That’s provided, of course, that “practical” DH remains in contact with literary and cultural studies at all, rather than being absorbed into information sciences or other aspects of administration and information/IT services. There are at least two more alternatives: build alliances with a living if residual “philology,” which would certainly require more comparative, multilingual training than any self-identified DHer I can think of has obtained; or take up the intellectual tradition — the “Theory” — that interrogates the mediation of praxis and theory first of all. I mean precisely “Marxist theory”: do DHers who cite Franco Moretti’s most recent work, I often wonder, have any idea what they are reading?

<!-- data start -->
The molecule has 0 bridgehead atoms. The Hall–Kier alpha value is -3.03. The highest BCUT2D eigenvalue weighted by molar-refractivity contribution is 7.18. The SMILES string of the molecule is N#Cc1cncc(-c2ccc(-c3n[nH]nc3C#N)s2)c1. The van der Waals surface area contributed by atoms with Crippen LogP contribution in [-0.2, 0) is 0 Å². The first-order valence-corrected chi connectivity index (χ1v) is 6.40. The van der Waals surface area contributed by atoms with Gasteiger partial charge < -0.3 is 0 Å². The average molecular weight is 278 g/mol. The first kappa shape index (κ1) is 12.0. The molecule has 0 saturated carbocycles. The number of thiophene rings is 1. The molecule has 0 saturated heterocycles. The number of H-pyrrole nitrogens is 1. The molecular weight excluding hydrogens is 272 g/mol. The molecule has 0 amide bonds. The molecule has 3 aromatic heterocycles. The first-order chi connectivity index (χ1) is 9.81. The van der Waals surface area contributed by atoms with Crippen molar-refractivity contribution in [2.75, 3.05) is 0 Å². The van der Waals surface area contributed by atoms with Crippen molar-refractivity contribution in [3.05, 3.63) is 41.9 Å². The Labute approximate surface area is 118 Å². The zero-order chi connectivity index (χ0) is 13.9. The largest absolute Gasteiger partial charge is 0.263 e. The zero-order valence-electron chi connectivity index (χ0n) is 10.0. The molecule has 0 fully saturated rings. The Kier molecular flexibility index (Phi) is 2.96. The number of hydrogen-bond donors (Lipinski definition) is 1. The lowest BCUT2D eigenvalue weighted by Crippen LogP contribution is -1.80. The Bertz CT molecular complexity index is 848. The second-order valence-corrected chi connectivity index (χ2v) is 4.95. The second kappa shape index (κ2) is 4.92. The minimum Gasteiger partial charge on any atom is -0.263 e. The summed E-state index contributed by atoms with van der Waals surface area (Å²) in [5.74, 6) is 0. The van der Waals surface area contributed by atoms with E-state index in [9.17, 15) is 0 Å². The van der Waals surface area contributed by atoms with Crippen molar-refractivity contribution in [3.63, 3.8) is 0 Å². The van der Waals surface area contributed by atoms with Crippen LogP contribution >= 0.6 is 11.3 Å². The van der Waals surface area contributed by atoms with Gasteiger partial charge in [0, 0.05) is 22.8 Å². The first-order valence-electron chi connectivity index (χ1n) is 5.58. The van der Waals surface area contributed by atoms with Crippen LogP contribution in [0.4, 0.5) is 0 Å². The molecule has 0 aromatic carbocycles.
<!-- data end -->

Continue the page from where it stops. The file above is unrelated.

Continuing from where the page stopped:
The analogy might be flawed in any number of ways, I admit. And of course, creative writing had its rise during a period of expansion (if one largely financialized since the 1970s), while DH has appeared during a contraction. The PR crisis, if there is one, is probably rooted in fears of displacement in some fight to the death over smaller slices of the pie. A semi-reasonable fear, perhaps, if things get much, much worse. But taking the long and global view, it’s not really likely. Instead, the PR crisis will pass, and the opportunists chanting “adapt or die” are not likely to survive. But if non-builders just go back to calling themselves media scholars, then what was all the fuss for? That, perhaps, is a deeper question than we suspect.